Mol Ecol Resour 19 (3) 586-596 [2019-05-00; online 2019-04-17]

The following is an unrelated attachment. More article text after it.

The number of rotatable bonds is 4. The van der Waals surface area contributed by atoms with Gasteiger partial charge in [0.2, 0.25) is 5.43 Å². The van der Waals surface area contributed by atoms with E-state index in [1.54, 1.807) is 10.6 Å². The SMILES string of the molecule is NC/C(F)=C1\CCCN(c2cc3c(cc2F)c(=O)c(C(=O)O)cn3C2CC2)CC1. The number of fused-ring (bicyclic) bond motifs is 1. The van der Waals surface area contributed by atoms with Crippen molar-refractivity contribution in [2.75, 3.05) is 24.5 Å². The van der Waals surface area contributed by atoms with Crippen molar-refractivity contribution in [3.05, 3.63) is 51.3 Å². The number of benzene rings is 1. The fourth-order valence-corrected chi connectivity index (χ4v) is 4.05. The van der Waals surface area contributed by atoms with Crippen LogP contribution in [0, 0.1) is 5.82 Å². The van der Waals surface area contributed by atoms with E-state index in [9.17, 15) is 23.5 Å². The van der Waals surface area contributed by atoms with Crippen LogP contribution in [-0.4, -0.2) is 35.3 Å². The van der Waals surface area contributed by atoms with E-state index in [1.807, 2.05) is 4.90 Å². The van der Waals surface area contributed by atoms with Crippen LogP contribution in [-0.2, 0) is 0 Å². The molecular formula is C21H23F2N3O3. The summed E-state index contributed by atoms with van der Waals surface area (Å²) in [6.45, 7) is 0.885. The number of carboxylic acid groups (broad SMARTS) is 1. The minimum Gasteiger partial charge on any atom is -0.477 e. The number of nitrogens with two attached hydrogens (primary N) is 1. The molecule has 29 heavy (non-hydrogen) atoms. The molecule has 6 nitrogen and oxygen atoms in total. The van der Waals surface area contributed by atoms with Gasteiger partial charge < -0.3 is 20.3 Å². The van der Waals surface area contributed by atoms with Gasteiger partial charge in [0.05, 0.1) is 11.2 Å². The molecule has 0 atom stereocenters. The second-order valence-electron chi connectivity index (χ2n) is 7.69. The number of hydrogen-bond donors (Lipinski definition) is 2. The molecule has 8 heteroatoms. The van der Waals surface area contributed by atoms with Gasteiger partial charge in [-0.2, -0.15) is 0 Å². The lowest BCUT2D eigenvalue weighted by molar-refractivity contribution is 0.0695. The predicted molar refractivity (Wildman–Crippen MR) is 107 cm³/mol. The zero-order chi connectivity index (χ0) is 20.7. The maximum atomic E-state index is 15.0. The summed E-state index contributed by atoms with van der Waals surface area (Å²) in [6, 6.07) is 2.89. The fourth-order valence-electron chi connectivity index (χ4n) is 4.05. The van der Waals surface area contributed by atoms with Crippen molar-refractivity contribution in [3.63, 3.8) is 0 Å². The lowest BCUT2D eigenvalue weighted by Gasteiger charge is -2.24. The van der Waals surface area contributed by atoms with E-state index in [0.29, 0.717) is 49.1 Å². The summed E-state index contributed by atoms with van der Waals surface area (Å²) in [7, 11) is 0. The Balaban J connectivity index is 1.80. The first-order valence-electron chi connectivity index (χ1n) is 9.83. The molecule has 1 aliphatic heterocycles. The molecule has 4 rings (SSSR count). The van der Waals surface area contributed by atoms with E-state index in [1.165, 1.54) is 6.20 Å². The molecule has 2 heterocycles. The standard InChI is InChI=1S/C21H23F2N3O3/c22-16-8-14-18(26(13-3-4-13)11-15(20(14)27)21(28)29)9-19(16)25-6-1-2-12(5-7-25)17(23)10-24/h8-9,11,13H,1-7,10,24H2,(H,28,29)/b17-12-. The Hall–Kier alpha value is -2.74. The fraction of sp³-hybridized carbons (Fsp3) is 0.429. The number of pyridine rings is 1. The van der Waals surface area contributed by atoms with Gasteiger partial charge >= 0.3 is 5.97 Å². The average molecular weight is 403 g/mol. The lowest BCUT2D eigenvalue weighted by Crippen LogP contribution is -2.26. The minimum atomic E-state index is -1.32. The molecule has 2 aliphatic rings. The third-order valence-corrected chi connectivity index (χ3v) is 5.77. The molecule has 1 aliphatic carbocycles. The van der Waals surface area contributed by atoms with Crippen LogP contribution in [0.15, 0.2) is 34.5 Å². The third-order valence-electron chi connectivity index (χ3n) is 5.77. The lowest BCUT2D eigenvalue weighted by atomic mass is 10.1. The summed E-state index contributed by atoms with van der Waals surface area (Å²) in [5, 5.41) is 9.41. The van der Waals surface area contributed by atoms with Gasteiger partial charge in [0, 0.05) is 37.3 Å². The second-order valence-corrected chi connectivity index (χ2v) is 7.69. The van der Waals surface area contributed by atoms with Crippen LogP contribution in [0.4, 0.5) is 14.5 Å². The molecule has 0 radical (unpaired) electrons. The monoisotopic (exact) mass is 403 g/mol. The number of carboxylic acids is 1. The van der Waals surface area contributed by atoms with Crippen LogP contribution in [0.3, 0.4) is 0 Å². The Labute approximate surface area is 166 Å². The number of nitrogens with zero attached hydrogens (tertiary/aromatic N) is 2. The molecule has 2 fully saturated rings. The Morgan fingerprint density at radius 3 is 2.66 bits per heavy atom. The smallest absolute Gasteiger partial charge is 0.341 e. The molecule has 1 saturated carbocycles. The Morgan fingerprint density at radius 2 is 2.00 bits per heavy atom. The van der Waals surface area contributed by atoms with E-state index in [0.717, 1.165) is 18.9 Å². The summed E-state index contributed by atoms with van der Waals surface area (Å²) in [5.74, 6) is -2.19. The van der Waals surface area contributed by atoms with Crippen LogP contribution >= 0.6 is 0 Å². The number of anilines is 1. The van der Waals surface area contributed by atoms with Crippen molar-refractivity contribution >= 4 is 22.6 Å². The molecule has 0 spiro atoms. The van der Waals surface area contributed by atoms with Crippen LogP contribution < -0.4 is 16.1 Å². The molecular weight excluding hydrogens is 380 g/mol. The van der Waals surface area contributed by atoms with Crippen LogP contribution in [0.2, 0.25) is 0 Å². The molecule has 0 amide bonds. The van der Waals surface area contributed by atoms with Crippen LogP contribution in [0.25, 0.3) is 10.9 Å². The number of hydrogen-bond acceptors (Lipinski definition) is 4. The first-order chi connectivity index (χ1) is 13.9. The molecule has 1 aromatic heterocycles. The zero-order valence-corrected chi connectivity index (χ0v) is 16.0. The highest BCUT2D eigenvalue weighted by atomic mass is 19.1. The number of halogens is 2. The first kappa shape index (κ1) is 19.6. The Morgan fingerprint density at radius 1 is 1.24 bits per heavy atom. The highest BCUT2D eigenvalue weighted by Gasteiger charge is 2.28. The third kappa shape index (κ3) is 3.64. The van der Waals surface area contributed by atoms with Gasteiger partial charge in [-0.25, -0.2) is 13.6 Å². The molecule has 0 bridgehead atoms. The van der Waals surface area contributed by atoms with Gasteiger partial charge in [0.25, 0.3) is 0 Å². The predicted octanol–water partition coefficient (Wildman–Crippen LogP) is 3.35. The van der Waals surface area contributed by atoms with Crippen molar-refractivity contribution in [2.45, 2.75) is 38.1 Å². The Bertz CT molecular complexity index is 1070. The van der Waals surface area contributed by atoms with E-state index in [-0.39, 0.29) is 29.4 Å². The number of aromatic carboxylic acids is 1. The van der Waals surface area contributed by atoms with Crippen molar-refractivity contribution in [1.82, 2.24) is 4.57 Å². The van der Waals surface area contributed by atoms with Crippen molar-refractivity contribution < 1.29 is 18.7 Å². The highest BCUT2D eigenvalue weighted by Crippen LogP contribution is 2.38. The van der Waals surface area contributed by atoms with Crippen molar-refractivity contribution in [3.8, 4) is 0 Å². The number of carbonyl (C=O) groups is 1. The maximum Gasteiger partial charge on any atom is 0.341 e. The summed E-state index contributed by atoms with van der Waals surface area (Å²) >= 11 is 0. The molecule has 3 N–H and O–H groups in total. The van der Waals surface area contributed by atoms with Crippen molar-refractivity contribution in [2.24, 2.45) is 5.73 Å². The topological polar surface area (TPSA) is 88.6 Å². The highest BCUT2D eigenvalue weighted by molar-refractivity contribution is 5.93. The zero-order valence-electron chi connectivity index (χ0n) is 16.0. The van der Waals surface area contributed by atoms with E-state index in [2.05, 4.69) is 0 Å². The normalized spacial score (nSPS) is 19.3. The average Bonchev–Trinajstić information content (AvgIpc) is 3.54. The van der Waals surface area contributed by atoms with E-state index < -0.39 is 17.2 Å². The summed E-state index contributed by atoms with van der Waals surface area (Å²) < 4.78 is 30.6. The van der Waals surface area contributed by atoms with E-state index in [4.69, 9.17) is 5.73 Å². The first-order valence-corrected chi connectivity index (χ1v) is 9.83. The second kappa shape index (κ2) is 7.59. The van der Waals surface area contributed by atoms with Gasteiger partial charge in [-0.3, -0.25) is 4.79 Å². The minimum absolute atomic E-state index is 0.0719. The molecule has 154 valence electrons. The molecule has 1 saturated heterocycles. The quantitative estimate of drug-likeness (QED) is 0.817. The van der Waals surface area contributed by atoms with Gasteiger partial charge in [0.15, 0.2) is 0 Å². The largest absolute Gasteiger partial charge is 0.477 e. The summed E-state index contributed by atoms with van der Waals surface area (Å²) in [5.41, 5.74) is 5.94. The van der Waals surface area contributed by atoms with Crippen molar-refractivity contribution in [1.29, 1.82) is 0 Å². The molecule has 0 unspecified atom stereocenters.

Restriction-site associated DNA sequencing (RADSeq) facilitates rapid generation of thousands of genetic markers at relatively low cost; however, several sources of error specific to RADSeq methods often lead to biased estimates of allele frequencies and thereby to erroneous population genetic inference. Estimating the distribution of sample allele frequencies without calling genotypes was shown to improve population inference from whole genome sequencing data, but the ability of this approach to account for RADSeq-specific biases remains unexplored. Here we assess in how far genotype-free methods of allele frequency estimation affect demographic inference from empirical RADSeq data. Using the well-studied pied flycatcher (Ficedula hypoleuca) as a study system, we compare allele frequency estimation and demographic inference from whole genome sequencing data with that from RADSeq data matched for samples using both genotype-based and genotype free methods. The demographic history of pied flycatchers as inferred from RADSeq data was highly congruent with that inferred from whole genome resequencing (WGS) data when allele frequencies were estimated directly from the read data. In contrast, when allele frequencies were derived from called genotypes, RADSeq-based estimates of most model parameters fell outside the 95% confidence interval of estimates derived from WGS data. Notably, more stringent filtering of the genotype calls tended to increase the discrepancy between parameter estimates from WGS and RADSeq data, respectively. The results from this study demonstrate the ability of genotype-free methods to improve allele frequency spectrum- (AFS-) based demographic inference from empirical RADSeq data and highlight the need to account for uncertainty in NGS data regardless of sequencing method.